• Except Pinot is the opposite. An international race programme, plenty of sports science and a modern outlook. His problem is a phobia, as he tells L’Equipe some people are frightened of snakes or spiders, he’s ended up scared of speed. It comes from a crash as a junior rider but he’d got over it but it comes back from time to time, he almost crashed in the Tour of the Basque Country and this seems to have set it off.

      • There are methodologies for dealing with phobias.

        Drive him to the top of a moderately steep climb. Have him chase someone down. Keep repeating with steeper descents. Visualize descending confidently.

        Unlike climbing, which is a talent, descending is a skill that can be learned and improved through repetition.

  10. I really hope after yesterday that there is still plenty of fizz left in the bottle, otherwise it could be a rather dull 2 weeks.

  11. Mollema explained his race (the last climb that is) on TV, and I think he had an interesting tactic. He was dropped quite soon after the climb started, but deliberately didn’t force himself to ride Sky’s tempo. In the end a lot of guys exploded and he made up a lot of ground.

  12. re french meltdown. it saddens me too, as i’ve long looked for the next french hope. admittedly because i believe french riders have been a yardstick for clean racing for some time. still, italian and belgian gc hopes are also on the decline – excluding nibali of course. the future seems to belong to the anglosaxons, the colombians and perhaps the dutch.

    • Well, Belgian’s cycling nadir was when Mario Aerts and Axel Merckx were the best they had. Since then they slowly have been raising new talent. You also have to take into account that for the Belgians is the classics first and only then the big Tours. On the other hand, I have this feeling the gap between the French teams (who with the notable exception of Ag2R seem to become more exclusively French every year) is still getting bigger.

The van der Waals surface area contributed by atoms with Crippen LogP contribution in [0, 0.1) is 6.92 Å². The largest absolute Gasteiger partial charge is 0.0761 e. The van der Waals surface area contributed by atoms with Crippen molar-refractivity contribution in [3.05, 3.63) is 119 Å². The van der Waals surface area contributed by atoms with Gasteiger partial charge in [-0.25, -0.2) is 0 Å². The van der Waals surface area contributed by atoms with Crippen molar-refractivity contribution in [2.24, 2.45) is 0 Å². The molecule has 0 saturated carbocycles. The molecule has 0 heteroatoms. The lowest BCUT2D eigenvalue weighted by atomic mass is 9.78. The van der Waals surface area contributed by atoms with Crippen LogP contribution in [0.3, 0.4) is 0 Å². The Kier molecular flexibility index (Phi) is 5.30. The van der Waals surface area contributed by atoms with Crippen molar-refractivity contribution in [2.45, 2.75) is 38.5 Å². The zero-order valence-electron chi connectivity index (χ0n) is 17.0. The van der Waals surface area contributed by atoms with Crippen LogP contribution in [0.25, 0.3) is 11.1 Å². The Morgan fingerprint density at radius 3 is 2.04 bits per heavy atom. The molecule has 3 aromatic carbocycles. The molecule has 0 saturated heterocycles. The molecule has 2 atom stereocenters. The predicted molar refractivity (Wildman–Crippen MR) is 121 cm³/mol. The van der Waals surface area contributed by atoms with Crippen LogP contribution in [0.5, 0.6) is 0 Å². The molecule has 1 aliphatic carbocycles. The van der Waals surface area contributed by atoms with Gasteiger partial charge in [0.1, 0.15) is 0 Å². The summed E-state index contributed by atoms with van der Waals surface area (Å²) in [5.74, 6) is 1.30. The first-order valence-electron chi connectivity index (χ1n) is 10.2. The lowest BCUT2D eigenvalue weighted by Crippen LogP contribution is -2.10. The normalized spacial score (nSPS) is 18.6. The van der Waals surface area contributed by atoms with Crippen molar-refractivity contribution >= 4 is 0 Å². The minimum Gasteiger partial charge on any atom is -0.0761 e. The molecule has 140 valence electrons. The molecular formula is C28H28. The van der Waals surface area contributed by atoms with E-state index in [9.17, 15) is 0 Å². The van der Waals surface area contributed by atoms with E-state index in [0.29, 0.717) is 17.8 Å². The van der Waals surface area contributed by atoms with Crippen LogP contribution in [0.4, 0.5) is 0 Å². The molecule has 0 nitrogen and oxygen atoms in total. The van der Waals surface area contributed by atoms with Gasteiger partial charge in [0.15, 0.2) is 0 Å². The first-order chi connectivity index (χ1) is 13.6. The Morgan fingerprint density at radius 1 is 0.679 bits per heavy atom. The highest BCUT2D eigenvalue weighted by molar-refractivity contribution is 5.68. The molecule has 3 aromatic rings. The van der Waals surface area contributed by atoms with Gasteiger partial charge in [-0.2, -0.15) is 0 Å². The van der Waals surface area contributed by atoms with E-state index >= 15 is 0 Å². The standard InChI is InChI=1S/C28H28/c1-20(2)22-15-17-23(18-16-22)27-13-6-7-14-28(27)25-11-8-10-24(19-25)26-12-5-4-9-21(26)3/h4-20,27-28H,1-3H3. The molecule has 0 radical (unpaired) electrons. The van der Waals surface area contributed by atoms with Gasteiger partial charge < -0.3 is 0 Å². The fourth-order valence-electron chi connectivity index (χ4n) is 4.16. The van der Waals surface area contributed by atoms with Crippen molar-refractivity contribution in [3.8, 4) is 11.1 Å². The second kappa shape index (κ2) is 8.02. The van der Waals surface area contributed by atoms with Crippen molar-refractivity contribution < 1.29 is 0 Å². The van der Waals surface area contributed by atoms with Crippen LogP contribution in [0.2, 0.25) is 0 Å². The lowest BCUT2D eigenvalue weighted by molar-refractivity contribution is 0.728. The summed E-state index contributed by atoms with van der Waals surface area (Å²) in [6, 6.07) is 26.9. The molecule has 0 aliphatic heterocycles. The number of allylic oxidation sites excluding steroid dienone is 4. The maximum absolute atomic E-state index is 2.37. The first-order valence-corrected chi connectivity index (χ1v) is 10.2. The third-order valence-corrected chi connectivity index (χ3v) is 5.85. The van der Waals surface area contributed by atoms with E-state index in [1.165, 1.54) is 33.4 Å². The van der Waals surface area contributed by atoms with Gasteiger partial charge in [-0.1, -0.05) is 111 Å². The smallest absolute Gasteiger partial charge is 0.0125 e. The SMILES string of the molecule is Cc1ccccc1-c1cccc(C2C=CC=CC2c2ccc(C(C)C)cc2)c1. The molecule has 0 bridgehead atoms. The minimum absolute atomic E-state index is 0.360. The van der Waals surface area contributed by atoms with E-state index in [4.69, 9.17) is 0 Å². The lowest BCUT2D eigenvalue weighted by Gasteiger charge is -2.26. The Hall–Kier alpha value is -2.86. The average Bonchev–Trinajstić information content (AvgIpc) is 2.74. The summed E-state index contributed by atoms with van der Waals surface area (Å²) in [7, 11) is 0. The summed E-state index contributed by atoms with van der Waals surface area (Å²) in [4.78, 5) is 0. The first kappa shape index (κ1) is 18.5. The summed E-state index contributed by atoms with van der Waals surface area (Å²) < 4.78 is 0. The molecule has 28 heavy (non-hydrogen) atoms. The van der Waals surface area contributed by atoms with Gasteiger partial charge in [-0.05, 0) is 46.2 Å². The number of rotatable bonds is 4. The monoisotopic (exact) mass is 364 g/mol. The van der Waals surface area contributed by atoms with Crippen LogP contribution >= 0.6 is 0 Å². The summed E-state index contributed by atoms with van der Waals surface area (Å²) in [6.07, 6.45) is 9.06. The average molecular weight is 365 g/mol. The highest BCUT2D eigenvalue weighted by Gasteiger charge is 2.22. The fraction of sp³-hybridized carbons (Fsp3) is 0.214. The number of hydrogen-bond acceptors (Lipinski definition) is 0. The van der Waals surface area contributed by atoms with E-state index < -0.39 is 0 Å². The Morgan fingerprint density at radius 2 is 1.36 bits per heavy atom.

• Pierre Rolland will be a star. He may not podium a GT, but he will grab loads of KoM and stage wins.

        Will be interesting to see if he goes to a non French team. Perhaps, BMC as they have a strong French speaking contigent

  13. “and whether other teams are held to the same standards too.”

    This is the key too. People just look at sky because they were the favourites and hey, the favourites won. Surprise! Where was all this when Boonen obliterated P-R last year?

    However the alternatives to Sky at the moment are Movistar and SaxoBank. C’mon, Mr, Refrigerator Valverde being next best and Quintana going up off up the road after MONTHS off racing back in South America? Contador not looking like the “old” Contador except for early stages in the Vuelta and *that* stage after a rest day? Then there’s the unheralded Belkin duo, especiually LTD who only finished just over a minute behind. How are these performances not taken into context too? Label one, label all.

    I’m not denying that Froome needs a healthy level of skepticism but those quick to jump up and down here, when we only have an UNCONFIRMED time, no actual data, no actual info….well they need to look hard in the mirror and learn some consistency in their accusations.

    • A lot of this was indeed predictable. Quintana, Froome and Porte have been really strong all year while likewise Contador and everyone in BMC (what’s wrong with that team?) are having a bad year. Valverde, Mollema and Kreuziger performed at the expected level. Ten Dam was surprisingly strong and Rodriguez/Moreno surprisingly weak.

  14. I have no firm view on what we saw yesterday, and I think @INRNG is right, its all Rorschach blot stuff, but Froome’s TT numbers from the 2011 Vuelta are interesting:
    That’s hour at 5.8w/kg vs 6.3 estimated for just over 20 minutes – which seems consistent enough, albeit at the end of the stage. His VAM was obviously in the same territory as some infamous performances from the height of the oxygen vector doping era, but on the other hand AX3 is a shorter climb.